Let's look at each of the three recognized keywords and their syntax. Note that all of the lines are delimited by colons (":"), just like the nodes in the mindmap, providing the architect with a common delimiter throughout the mindmap process.
The RESONSIBILITIES keyword allows the architect to supply the fusedocs with custom text for the responsibility of the fuse. Just place the free text after the keyword and the delimiter. Once you have completed the text, enter a carriage return to show the end of the line.
The IN and OUT keywords expect the same syntax following the keyword. The next entry should be the data type of the variable. This could be string, number, recordset, or any of the other fusedoc's variable types. After the type comes the name of the variable. This is free text, but should be a valid variable name for ColdFusion since it will eventually be used in code.
Up to now, everything that I have mentioned is required. But, as you may know, fusedocs allow many more fields in their variable declarations, such as comments, scope, etc. To account for this, these extra fields can be entered following the variable name. To do this, simply enter something similar to "scope=attributes" and the "scope="attributes" field will be placed into the fusedoc.
Let's take another look at the complete mindmap outline that's shown in Figure 1. When you run FuseMinder with these changes on the outline, the following directory structure will be created (see Figure 2).
Within these directories are the fusestubs for all of the fuse files we specified in the mindmap file. For those of you new to FuseMinder, these are the nodes marked with "ff:". Opening the fuse file shown in the sample outline in Figure 1, dspCreateUser.cfm, reveals the fusedoc shown in Figure 3.
You can see that all of the incoming and outgoing variables specified in the mindmap outline are placed in the fusedoc and that there are no parts of the fusedoc left to be completed. This fusedoc can be passed directly to a coder and completed without any further work from the architect.
There is one other area that I have not covered - coding any structures and/or recordsets into the mindmap. When you need to enter either a recordset or structure data type, place all of the fields on separate rows starting with "-",using the colon delimiter to separate the field name and data type. To show this better, let's review an example.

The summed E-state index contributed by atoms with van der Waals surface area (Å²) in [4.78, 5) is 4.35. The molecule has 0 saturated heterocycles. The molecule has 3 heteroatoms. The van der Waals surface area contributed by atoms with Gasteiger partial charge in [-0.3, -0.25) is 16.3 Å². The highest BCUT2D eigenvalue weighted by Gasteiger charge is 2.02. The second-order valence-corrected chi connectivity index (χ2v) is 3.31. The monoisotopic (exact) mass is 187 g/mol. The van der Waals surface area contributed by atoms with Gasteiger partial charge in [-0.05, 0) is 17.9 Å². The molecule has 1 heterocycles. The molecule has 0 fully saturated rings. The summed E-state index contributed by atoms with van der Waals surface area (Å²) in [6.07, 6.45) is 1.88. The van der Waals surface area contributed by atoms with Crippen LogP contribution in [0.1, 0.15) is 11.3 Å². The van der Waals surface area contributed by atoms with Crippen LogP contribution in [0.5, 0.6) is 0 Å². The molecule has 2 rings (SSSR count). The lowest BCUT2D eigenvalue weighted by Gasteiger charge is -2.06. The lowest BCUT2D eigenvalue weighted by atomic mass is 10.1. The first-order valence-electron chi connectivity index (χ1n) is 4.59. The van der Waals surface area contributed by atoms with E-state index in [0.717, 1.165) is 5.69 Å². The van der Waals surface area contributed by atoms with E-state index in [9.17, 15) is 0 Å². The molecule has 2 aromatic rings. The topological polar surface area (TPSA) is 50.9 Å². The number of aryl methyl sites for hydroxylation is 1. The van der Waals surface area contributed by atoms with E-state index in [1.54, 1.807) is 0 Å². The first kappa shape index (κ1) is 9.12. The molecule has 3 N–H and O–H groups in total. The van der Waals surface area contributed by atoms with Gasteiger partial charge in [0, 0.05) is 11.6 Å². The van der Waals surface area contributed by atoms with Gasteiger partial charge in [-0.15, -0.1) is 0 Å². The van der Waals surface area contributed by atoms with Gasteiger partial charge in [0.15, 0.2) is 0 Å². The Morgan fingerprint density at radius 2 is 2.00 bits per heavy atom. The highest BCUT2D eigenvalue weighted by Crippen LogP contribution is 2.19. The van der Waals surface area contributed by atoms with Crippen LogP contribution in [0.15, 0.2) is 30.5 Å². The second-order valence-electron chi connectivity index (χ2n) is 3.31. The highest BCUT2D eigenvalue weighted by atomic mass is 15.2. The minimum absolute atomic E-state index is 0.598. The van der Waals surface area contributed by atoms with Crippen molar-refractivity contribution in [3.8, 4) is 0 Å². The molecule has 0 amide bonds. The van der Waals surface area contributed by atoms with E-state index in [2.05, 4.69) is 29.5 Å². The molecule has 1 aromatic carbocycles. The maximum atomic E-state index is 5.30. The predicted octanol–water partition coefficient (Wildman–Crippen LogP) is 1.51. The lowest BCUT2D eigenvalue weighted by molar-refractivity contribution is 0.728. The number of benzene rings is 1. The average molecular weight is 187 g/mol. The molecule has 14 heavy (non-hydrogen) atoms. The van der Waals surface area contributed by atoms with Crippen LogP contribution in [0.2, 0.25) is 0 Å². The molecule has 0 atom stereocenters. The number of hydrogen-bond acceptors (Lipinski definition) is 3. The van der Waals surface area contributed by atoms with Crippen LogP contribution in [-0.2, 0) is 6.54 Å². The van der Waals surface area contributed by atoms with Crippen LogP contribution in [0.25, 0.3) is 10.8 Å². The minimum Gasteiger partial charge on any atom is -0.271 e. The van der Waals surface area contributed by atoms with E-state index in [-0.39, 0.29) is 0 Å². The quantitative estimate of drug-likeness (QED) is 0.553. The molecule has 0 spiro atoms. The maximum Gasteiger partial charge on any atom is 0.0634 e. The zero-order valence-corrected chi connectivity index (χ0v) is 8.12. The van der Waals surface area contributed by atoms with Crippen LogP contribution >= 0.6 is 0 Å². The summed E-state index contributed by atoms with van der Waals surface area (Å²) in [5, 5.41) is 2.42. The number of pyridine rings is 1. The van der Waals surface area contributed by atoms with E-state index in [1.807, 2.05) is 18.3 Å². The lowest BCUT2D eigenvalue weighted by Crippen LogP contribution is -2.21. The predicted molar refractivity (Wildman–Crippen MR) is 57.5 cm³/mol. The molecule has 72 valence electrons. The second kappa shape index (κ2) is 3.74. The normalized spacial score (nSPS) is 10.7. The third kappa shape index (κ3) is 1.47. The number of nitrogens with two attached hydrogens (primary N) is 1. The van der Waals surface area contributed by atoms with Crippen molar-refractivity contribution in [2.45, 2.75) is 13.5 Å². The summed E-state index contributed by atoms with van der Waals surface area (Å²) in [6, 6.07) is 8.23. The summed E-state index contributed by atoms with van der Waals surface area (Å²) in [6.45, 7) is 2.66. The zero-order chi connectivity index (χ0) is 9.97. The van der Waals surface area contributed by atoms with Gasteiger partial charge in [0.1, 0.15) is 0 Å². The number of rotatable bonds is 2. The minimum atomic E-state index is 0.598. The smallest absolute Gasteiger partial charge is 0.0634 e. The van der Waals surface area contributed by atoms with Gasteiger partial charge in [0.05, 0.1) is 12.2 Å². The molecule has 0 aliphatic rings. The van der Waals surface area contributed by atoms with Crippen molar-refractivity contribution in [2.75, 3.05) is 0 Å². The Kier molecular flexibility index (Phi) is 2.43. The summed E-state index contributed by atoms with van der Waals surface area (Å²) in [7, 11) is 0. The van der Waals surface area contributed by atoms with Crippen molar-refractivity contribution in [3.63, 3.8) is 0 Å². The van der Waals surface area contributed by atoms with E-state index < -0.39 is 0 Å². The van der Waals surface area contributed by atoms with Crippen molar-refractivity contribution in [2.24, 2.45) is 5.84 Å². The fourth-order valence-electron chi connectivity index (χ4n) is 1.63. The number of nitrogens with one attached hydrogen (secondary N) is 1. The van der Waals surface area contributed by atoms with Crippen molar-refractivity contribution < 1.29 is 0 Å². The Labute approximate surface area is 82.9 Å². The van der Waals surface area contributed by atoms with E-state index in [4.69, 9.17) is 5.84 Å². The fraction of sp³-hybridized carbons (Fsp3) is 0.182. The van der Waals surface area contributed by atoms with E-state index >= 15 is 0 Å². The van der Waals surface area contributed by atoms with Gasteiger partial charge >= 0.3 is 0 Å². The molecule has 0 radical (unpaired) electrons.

Say you are expecting an incoming recordset named qryUser with columns of userID (number) and firstName (string). This is what you would enter in the mindmap:
This would create the following in the fusedoc:
<number name="userID" />
<string name="firstName" />
By using this code and a properly formatted mindmap outline, any architect can run the outline through FuseMinder and be done with the architecting process much more quickly; the drudgery of creating the full directory structure and fusestubs is handled automatically.
Last, I want to thank Jeff Peters for the work he has done with creating the FuseMinder tool and for taking the time to discuss the process with me while I researched my ideas. I also want to thank Hal Helms for discussing the problems he saw in the process and helping me think through the entire process completely. I hope that the research I have done will be a help to the Fusebox community. If you are interested in seeing any of the files that I have included here, or would like the FuseMinder code that I am using to create the full fusedocs, or just want to discuss these ideas with me, feel free to e-mail me at email@example.com.
|CFDJ News Desk 12/06/05 06:49:18 PM EST|
Recently, during a Hal Helms training session, I started to look for ways to automate some of the drudgery of my upcoming application. After Hal talked about mindmaps, he began creating the four circuits and perhaps a dozen fuse files for the application. In 45 minutes, he created the folder, files, and fusedocs.